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Transportation assistance for those who need it

Guest speaker Central Nova MP Sean Fraser, CHAD Transit client Blake Stewart and executive director Danny MacGillivray pose for a photo following the non-profit’s annual general meeting. AMANDA JESS/THE NEWS


Speakers tout organization's recent successes at AGM

CHAD Transit has saved the province $40,000 in transportation costs this year, the non-profit’s director said at the annual general meeting this week.


Speakers noted the organization’s recent successes during the gathering on Tuesday, one of which was a partnership with Community Services and Mental Health.

While they’ve been using CHAD Transit for several years, it’s increased over the past four years and they only started to track the cost-savings compared to using taxis during the fiscal year of April 2015 and March 31, 2016.

“It’s a good news story,” executive director Danny MacGillivray said during the meeting, adding that it’s an example of using taxpayer funds wisely.

The meeting also served to celebrate the 20th anniversary of the organization, which offers rides to people with disabilities, seniors and anyone who is “transportationally disadvantaged.”

Guest speaker Central Nova MP Sean Fraser noted the importance of transit, and said the issue was raised during a series of consultations leading up to the federal budget regarding what people think the government should be doing.

“When I met with the non-profit sector in Antigonish, Pictou County and along the Eastern Shore, without question the top issue that non-profits raised was the lack of access to rural transportation. There’s certain people that often have transportation needs that aren’t being met,” he said, naming women’s centres and places like Career Connections as examples of places people may need access to and don’t currently have.

He suggested the cost of providing transit to a community would be less expensive for a government than the costs associated with not having it.

While the organization has much to celebrate this year, vice chair John McDavid did note they face a challenge of low ridership on trips – meaning they sometimes only have three or four passengers in a vehicle that can seat 18.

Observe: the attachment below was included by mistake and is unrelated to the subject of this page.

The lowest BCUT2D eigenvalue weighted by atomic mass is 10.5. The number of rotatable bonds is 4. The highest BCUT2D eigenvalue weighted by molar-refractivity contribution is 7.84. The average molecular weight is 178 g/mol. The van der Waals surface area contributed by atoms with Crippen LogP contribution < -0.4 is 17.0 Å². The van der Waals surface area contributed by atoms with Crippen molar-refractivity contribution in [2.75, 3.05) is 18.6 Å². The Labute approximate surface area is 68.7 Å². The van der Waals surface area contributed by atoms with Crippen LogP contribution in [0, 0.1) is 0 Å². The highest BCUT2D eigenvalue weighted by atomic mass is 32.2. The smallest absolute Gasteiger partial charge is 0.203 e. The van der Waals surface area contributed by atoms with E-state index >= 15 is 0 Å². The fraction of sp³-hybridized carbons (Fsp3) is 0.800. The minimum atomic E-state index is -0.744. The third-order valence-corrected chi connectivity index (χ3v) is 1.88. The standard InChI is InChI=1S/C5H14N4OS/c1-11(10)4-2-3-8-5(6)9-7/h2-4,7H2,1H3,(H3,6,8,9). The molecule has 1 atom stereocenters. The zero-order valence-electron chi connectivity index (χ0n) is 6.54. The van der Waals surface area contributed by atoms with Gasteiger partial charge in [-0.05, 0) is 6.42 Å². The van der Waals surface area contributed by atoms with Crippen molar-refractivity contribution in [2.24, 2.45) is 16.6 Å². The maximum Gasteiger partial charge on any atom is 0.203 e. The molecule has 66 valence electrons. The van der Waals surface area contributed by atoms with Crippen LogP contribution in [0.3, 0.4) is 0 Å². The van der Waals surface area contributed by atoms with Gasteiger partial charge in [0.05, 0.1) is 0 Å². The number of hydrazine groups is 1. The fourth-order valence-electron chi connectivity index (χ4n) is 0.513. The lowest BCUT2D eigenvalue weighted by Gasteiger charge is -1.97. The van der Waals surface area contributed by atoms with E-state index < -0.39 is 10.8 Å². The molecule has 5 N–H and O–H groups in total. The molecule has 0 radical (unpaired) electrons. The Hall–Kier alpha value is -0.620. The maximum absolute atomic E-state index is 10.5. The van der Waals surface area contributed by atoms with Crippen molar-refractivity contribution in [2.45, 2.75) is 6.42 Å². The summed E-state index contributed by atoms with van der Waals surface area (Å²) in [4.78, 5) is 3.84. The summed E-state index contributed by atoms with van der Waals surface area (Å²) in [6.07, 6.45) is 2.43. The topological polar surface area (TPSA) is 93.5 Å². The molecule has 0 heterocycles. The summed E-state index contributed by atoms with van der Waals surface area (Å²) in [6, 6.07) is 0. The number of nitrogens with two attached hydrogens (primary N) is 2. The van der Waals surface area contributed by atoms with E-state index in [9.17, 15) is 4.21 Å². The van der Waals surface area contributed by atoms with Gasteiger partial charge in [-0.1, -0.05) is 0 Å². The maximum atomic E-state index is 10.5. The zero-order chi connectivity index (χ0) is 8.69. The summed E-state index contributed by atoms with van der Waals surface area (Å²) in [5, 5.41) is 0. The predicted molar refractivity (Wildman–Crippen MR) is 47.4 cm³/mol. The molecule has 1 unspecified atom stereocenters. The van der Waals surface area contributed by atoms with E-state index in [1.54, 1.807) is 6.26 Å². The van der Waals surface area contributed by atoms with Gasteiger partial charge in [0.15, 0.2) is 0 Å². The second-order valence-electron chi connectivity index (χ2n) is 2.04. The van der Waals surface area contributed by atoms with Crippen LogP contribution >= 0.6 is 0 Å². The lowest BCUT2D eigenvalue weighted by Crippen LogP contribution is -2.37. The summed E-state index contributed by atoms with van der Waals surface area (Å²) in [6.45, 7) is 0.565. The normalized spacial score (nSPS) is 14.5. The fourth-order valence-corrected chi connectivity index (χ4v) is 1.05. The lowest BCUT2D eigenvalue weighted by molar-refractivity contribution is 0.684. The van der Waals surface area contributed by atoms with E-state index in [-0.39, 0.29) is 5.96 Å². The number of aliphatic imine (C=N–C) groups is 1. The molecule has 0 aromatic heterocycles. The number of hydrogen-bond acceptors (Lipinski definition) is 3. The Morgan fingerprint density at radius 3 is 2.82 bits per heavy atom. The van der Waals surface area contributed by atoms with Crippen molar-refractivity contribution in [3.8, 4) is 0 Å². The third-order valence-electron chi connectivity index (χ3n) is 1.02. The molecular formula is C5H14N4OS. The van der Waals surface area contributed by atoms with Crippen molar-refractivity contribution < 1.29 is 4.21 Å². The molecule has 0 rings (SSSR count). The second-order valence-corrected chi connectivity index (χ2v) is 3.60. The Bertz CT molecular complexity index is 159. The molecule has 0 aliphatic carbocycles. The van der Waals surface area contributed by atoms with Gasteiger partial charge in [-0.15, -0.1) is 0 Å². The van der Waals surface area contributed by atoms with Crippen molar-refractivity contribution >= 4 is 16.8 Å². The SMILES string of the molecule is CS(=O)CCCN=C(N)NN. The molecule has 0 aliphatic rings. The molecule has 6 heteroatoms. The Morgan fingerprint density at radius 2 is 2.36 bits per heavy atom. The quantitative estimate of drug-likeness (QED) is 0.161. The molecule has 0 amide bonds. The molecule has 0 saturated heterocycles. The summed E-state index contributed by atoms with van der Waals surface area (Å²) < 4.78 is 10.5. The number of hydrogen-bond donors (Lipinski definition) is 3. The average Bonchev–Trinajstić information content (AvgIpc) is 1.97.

Another barrier faced by CHAD is the perception that it’s the “wheelchair bus,” with MacGillivray noting 85 per cent of people who use the service are not in wheelchairs. While all of the vehicles are accessible, chartered trips can be booked for weddings, parties, and trips to wineries – to name a few examples – and transporting school groups and kids going to day camps.

“We’re hoping to further grow that market,” he said, adding that charter bookings help to fund the core operation.

CHAD went over its finances during the meeting, revealing the organization is once again in the black, with a $19,793 surplus. While that surplus is less than last year’s, they have shown an increase in advertising and charter revenues.


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On Twitter: @NGNewsAmanda

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"Having use of the CHAD bus to get back and forth to dialysis is like a god send to my family.  It allows other members of my family the freedom to do their own chores and look after other family affairs.  We do not have the financial resources for other means of transportation.  The drivers are always very prompt, help open doors and very friendly.  The fare is more than reasonable and very much appreciated."
Jim, Senior from Westville Requiring Three Trips a Week to Dialysis in Pictou

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